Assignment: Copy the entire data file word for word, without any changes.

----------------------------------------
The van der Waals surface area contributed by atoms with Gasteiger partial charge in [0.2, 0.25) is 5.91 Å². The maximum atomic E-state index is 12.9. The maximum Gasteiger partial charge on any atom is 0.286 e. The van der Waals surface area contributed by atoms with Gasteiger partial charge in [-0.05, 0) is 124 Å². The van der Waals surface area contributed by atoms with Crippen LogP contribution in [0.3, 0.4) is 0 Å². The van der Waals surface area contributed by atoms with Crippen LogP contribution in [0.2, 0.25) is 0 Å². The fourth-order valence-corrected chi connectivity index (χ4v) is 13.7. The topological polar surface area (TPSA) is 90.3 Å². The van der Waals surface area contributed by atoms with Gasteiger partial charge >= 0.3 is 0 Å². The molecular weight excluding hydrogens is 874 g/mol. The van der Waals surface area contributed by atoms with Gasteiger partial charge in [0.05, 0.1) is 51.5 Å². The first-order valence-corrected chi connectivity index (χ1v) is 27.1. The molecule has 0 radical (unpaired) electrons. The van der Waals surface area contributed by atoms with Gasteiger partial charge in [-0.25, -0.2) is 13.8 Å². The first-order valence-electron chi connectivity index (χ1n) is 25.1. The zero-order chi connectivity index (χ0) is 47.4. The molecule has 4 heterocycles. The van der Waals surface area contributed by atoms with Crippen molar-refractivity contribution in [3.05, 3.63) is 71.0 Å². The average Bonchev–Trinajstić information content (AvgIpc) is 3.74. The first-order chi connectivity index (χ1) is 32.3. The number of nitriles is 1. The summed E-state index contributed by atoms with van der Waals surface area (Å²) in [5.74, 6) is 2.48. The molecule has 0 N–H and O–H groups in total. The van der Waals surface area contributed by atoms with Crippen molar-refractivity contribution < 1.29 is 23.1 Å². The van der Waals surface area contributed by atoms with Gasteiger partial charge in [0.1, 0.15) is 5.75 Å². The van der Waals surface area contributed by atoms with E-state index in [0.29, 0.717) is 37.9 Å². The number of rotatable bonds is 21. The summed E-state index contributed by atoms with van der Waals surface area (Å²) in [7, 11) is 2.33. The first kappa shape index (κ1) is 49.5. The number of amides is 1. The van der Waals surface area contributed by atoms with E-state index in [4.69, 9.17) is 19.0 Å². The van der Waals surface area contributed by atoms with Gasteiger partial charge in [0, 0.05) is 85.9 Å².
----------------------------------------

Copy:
The van der Waals surface area contributed by atoms with Gasteiger partial charge in [0.2, 0.25) is 5.91 Å². The maximum atomic E-state index is 12.9. The maximum Gasteiger partial charge on any atom is 0.286 e. The van der Waals surface area contributed by atoms with Gasteiger partial charge in [-0.05, 0) is 124 Å². The van der Waals surface area contributed by atoms with Crippen LogP contribution in [0.3, 0.4) is 0 Å². The van der Waals surface area contributed by atoms with Crippen LogP contribution in [0.2, 0.25) is 0 Å². The fourth-order valence-corrected chi connectivity index (χ4v) is 13.7. The topological polar surface area (TPSA) is 90.3 Å². The van der Waals surface area contributed by atoms with Gasteiger partial charge >= 0.3 is 0 Å². The molecular weight excluding hydrogens is 874 g/mol. The van der Waals surface area contributed by atoms with Gasteiger partial charge in [0.05, 0.1) is 51.5 Å². The first-order valence-corrected chi connectivity index (χ1v) is 27.1. The molecule has 0 radical (unpaired) electrons. The van der Waals surface area contributed by atoms with Gasteiger partial charge in [-0.25, -0.2) is 13.8 Å². The first-order valence-electron chi connectivity index (χ1n) is 25.1. The zero-order chi connectivity index (χ0) is 47.4. The molecule has 4 heterocycles. The van der Waals surface area contributed by atoms with Crippen molar-refractivity contribution in [3.05, 3.63) is 71.0 Å². The average Bonchev–Trinajstić information content (AvgIpc) is 3.74. The first-order chi connectivity index (χ1) is 32.3. The number of nitriles is 1. The summed E-state index contributed by atoms with van der Waals surface area (Å²) in [5.74, 6) is 2.48. The molecule has 0 N–H and O–H groups in total. The van der Waals surface area contributed by atoms with Crippen molar-refractivity contribution < 1.29 is 23.1 Å². The van der Waals surface area contributed by atoms with Gasteiger partial charge in [0.1, 0.15) is 5.75 Å². The van der Waals surface area contributed by atoms with E-state index in [0.29, 0.717) is 37.9 Å². The number of rotatable bonds is 21. The summed E-state index contributed by atoms with van der Waals surface area (Å²) in [7, 11) is 2.33. The first kappa shape index (κ1) is 49.5. The number of amides is 1. The van der Waals surface area contributed by atoms with E-state index in [4.69, 9.17) is 19.0 Å². The van der Waals surface area contributed by atoms with Gasteiger partial charge in [0, 0.05) is 85.9 Å².